Representation and Consultation
As the UK governing body of gliding, the BGA has a significant responsibility in representing the interests of gliding clubs and their member glider pilots. Government agencies and departments that the BGA regularly engage with in the course of our work include DfT, DCMS, EASA and UK CAA.
The BGA position taken on any given topic is agreed with the elected Executive Committee and is as discussed and consulted from time to time with member clubs. The BGA Strategy identifies the current priorities. BGA consultation with member club officials takes the form of pre-arranged and ad hoc direct contact , surveys, and written requests for views. Formal votes where required are taken at an AGM or EGM.
To achieve its aims, the BGA works within wider organisations, including;
- In the UK, the Royal Aero Club (RAeC) and the GA Alliance (GAA)
- Outside the UK, Europe Air Sports (EAS), the European Gliding Union (EGU), and the FAI International Gliding Commission (IGC)
The BGA is represented within numerous other organisations and working groups in the UK and wider on a variety of important topics including safety, electronic conspicuity, airspace infringements, gliding operations rules, gliding licencing rules, outdoor sport, airfield protection, etc.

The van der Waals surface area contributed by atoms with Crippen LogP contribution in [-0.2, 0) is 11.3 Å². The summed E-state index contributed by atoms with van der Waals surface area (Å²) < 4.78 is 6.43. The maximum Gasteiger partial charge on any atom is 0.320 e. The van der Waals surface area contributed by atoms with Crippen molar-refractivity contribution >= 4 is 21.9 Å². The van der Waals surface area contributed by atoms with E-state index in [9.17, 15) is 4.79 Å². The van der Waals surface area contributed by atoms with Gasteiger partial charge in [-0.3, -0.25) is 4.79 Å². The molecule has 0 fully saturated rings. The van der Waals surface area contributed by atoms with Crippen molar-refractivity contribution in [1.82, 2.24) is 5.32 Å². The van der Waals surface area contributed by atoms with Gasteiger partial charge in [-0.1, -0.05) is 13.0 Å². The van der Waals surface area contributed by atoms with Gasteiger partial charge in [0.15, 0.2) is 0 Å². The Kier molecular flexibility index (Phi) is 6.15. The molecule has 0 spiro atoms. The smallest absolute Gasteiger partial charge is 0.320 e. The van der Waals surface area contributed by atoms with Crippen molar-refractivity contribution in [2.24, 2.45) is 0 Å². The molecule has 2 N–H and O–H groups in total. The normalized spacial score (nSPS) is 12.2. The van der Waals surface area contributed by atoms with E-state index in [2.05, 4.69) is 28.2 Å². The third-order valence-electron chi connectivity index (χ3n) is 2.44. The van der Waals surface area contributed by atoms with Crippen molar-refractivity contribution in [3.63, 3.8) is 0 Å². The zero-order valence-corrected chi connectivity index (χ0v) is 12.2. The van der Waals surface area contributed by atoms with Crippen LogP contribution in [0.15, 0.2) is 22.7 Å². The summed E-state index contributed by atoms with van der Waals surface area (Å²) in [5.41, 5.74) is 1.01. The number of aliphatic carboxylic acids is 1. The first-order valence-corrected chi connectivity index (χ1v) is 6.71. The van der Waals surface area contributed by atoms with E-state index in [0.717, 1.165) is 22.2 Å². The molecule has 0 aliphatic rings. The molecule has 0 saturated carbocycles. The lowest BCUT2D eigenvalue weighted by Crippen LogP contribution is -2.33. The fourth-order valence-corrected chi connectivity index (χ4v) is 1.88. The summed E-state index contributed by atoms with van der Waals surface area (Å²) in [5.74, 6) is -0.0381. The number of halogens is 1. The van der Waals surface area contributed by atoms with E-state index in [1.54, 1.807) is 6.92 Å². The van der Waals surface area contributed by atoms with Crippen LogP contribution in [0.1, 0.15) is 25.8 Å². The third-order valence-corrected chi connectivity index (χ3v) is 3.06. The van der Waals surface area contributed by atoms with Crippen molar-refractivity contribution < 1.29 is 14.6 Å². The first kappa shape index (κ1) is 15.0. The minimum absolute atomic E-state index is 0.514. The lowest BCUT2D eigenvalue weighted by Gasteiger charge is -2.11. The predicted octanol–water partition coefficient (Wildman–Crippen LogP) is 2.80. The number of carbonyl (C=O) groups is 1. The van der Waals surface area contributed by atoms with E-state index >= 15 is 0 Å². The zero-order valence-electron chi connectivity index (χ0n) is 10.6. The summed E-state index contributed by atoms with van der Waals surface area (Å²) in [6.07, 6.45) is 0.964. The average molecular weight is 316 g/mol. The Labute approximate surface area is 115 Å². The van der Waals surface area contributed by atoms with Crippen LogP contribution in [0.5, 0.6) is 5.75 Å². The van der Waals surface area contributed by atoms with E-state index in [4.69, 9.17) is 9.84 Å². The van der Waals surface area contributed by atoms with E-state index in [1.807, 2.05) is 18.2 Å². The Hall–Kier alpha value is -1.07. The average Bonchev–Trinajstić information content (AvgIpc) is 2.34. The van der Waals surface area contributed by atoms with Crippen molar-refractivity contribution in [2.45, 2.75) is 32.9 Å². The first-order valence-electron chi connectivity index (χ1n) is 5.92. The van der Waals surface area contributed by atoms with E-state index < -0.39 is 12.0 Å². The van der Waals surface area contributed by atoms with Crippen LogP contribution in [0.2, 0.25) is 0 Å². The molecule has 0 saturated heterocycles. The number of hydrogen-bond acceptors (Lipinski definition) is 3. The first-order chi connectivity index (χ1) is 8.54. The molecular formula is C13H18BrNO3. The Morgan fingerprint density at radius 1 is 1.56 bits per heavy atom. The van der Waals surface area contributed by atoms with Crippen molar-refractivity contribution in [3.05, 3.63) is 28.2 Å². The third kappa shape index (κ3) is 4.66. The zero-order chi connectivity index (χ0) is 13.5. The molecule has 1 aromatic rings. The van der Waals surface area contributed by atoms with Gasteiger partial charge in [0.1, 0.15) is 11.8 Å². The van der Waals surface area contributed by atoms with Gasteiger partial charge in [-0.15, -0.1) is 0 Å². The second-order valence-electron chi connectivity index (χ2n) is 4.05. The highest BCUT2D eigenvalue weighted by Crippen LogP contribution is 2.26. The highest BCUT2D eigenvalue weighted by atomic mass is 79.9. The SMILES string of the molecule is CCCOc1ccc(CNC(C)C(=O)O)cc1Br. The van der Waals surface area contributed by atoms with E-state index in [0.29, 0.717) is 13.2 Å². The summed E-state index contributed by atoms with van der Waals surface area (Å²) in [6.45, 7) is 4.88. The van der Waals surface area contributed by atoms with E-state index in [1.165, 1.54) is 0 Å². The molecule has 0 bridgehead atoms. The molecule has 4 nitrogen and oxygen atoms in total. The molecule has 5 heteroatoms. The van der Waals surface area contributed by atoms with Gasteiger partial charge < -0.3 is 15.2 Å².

We are always looking for members of BGA clubs who have an interest in helping the BGA with its representation work. If you are interested, please get in touch with a member of the BGA Executive Committee or the BGA CEO for a no obligation chat!
One of the greatest challenges to gliding and other forms of aviation in the first part of this century is maintaining reasonable access to airspace. The BGA recognises the need to fully protect the public who are travelling in commercial air transport aircraft. The BGA does not automatically oppose all airspace change proposals – each is carefully considered on its merits. Within the UK, the growth of commercial aviation, speculative commercial interests and the way airspace is regulated presents a multitude of issues. As a consequence, BGA airspace work is increasing resulting in a significant load on both BGA and GAA volunteers.
The UK’s lower airspace can be politely described as a highly segregated mess that doesn’t actually work very well for any users and is heavily slanted in favour of commercial aviation. If someone, usually an airport or air traffic control provider (the ‘sponsor’), wants to request a permanent change to UK airspace design, they must submit an airspace change proposal to the CAA. Any such proposal will go through the airspace change process, which requires a series of stages to be completed before it is submitted to CAA for a decision. There is no requirement for the airspace change to be integrated within a wider airspace plan. There is no plan. The CAA chooses not to intervene with airspace design and instead adopts a binary approach, ie to accept or reject proposals submitted to it. Most airspace change proposals that are staffed by NATS and other commercial consultants – many of whom are former CAA employees – are accepted by the CAA.